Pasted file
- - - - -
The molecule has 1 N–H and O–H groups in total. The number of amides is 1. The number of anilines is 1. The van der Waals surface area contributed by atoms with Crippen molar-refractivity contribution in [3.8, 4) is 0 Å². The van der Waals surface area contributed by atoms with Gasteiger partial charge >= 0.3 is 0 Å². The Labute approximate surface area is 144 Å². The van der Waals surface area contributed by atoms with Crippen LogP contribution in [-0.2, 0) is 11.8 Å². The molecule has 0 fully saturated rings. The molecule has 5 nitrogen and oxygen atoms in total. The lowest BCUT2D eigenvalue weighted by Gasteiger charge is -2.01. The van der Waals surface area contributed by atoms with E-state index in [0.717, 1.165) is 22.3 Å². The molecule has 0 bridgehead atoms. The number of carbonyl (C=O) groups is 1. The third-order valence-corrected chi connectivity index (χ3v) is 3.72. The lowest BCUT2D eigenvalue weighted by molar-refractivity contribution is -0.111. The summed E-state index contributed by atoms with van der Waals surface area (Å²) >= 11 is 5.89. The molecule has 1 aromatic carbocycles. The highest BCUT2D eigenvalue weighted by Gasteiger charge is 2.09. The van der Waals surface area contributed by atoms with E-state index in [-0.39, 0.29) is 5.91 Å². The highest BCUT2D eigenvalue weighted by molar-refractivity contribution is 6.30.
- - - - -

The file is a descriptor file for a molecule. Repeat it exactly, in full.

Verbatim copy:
The molecule has 1 N–H and O–H groups in total. The number of amides is 1. The number of anilines is 1. The van der Waals surface area contributed by atoms with Crippen molar-refractivity contribution in [3.8, 4) is 0 Å². The van der Waals surface area contributed by atoms with Gasteiger partial charge >= 0.3 is 0 Å². The Labute approximate surface area is 144 Å². The van der Waals surface area contributed by atoms with Crippen LogP contribution in [-0.2, 0) is 11.8 Å². The molecule has 0 fully saturated rings. The molecule has 5 nitrogen and oxygen atoms in total. The lowest BCUT2D eigenvalue weighted by Gasteiger charge is -2.01. The van der Waals surface area contributed by atoms with E-state index in [0.717, 1.165) is 22.3 Å². The molecule has 0 bridgehead atoms. The number of carbonyl (C=O) groups is 1. The third-order valence-corrected chi connectivity index (χ3v) is 3.72. The lowest BCUT2D eigenvalue weighted by molar-refractivity contribution is -0.111. The summed E-state index contributed by atoms with van der Waals surface area (Å²) >= 11 is 5.89. The molecule has 1 aromatic carbocycles. The highest BCUT2D eigenvalue weighted by Gasteiger charge is 2.09. The van der Waals surface area contributed by atoms with E-state index in [-0.39, 0.29) is 5.91 Å². The highest BCUT2D eigenvalue weighted by molar-refractivity contribution is 6.30.